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I want to know if I've understood the original question correctly and if the 2nd edit made to the OP has changed the context to make my answer incorrect?

How to apply lock to 2 functions in javascript

What has happened

The original question (with typos fixed) was

"so that the 1st function gets executed 1st and then the second function executes when called simultaneously."

I thought a grammatical edit would result in

"so that the 1st function gets executed 1st and then the second function executes, when called simultaneously."

How I understood the edit history

However the 2nd edit and changed the original question to

"How to apply a lock to 2 functions so that the 1st function gets executed 1st and then the second function executes simultaneously when called."

This has effectively changed the question from asking

'How can I call one javascript function after another, even though they are both called simulaneously'


'How can I call two javascript functions simutaneously'

Is this correct?

share|improve this question
I don't see anything in those edits that changes the meaning of the question. It's only formatting and typo fixes. – Mat Mar 19 '13 at 10:20
I've updated the question with the relevant occurrences included, is my understanding wrong and is this a legitimate edit? – Zeb Rawnsley Mar 19 '13 at 10:27
Honestly, after re-reading all that, I don't see a change in meanings, but I don't understand the question either in any of its forms. – Mat Mar 19 '13 at 10:31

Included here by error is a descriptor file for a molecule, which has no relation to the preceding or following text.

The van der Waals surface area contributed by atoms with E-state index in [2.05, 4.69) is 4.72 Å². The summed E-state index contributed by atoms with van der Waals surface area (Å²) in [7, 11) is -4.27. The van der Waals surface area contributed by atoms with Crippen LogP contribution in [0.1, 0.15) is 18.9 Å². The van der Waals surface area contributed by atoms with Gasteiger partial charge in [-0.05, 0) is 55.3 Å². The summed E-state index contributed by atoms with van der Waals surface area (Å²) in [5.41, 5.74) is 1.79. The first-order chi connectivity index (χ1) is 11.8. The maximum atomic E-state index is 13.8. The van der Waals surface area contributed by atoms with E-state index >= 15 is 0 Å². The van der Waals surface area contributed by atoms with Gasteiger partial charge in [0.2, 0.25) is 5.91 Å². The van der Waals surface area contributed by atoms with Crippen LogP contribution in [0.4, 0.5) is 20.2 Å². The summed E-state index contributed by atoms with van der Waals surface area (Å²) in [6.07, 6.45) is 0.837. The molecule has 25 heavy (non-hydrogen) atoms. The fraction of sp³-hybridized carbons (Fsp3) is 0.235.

I agree, even if not radical change as you say that second edit is too minor, I rolled it back. – Shadow Wizard Mar 19 '13 at 15:20
up vote 3 down vote accepted

You can edit the question to:

  • fix gramatical errors.
  • reformat the question to make it better readable.
  • retag the question

You can not change the meaning of the question. Altough you can change the wording, if it makes the question more clear.

Be sure to address all the issues in a post if you start editing.

share|improve this answer
I'm looking for an answer specific to the context of the SO question I linked, thanks for clarifying the edit rule though. – Zeb Rawnsley Mar 19 '13 at 10:19
@ZebRawnsley Well, it doesn't seem to be hard to apply that rule to this question. It's clearly changing the meaning of the question, not improving how it's worded, so it is invalid. Perhaps the reader just mis-understood the question and thought they were clarifying it, not changing it. Just because the edit was wrong doesn't mean it was malicious. The edit was rolled back, all is good. – Servy Mar 19 '13 at 15:41

edit should not change meaning of question

When should I edit posts?

Any time you feel you can make the post better, and are inclined to do so. Editing is encouraged!

Some common reasons to edit are:

  • to fix grammatical or spelling mistakes
  • to clarify the meaning of a post without changing it
  • to correct minor mistakes or add addendums / updates as the post ages
  • to add related resources or hyperlinks

Try to make the post substantively better when you edit, not just change a single character. Tiny, trivial edits are discouraged.

share|improve this answer
In some cases, the only way a user can get question unbanned is to modify their questions such that the original question is no longer what's being asked. What does your solution say to do that in this case? Also: That's referring to edits by other people. – George Stocker Mar 19 '13 at 14:27
@GeorgeStocker In this case the edit was done by another user, and not the OP. My guess is someone mis-understood the question, and they thought they were making an ambigious case clear, when in fact they were changing it's meaning. – Servy Mar 19 '13 at 15:44
@Servy Ah, my mistake; when I read the original question it seemed like he was saying the OP changed his own question. – George Stocker Mar 19 '13 at 15:57

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